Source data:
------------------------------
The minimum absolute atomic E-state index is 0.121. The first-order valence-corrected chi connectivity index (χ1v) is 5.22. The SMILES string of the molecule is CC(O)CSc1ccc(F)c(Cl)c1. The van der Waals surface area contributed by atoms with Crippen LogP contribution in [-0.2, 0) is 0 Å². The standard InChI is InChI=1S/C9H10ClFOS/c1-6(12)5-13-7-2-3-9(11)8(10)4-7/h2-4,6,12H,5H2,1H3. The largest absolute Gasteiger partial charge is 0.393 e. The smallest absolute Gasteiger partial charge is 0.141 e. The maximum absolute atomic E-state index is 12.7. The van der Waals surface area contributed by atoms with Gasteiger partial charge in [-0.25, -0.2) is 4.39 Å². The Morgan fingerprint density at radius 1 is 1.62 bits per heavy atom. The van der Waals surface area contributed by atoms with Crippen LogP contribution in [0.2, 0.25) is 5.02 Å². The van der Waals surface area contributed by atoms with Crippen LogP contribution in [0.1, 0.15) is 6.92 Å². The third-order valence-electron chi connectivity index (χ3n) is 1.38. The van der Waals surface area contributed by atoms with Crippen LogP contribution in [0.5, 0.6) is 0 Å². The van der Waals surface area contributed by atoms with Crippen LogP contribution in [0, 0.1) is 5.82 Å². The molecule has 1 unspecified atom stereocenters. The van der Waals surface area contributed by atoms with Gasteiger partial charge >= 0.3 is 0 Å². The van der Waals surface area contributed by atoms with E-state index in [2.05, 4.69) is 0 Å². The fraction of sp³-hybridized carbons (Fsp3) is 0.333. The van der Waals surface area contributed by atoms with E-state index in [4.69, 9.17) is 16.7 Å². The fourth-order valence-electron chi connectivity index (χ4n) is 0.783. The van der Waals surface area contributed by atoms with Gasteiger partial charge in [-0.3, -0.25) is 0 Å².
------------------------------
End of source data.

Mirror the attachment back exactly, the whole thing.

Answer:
The minimum absolute atomic E-state index is 0.121. The first-order valence-corrected chi connectivity index (χ1v) is 5.22. The SMILES string of the molecule is CC(O)CSc1ccc(F)c(Cl)c1. The van der Waals surface area contributed by atoms with Crippen LogP contribution in [-0.2, 0) is 0 Å². The standard InChI is InChI=1S/C9H10ClFOS/c1-6(12)5-13-7-2-3-9(11)8(10)4-7/h2-4,6,12H,5H2,1H3. The largest absolute Gasteiger partial charge is 0.393 e. The smallest absolute Gasteiger partial charge is 0.141 e. The maximum absolute atomic E-state index is 12.7. The van der Waals surface area contributed by atoms with Gasteiger partial charge in [-0.25, -0.2) is 4.39 Å². The Morgan fingerprint density at radius 1 is 1.62 bits per heavy atom. The van der Waals surface area contributed by atoms with Crippen LogP contribution in [0.2, 0.25) is 5.02 Å². The van der Waals surface area contributed by atoms with Crippen LogP contribution in [0.1, 0.15) is 6.92 Å². The third-order valence-electron chi connectivity index (χ3n) is 1.38. The van der Waals surface area contributed by atoms with Crippen LogP contribution in [0.5, 0.6) is 0 Å². The van der Waals surface area contributed by atoms with Crippen LogP contribution in [0, 0.1) is 5.82 Å². The molecule has 1 unspecified atom stereocenters. The van der Waals surface area contributed by atoms with Gasteiger partial charge >= 0.3 is 0 Å². The van der Waals surface area contributed by atoms with E-state index in [2.05, 4.69) is 0 Å². The fraction of sp³-hybridized carbons (Fsp3) is 0.333. The van der Waals surface area contributed by atoms with E-state index in [4.69, 9.17) is 16.7 Å². The fourth-order valence-electron chi connectivity index (χ4n) is 0.783. The van der Waals surface area contributed by atoms with Gasteiger partial charge in [-0.3, -0.25) is 0 Å².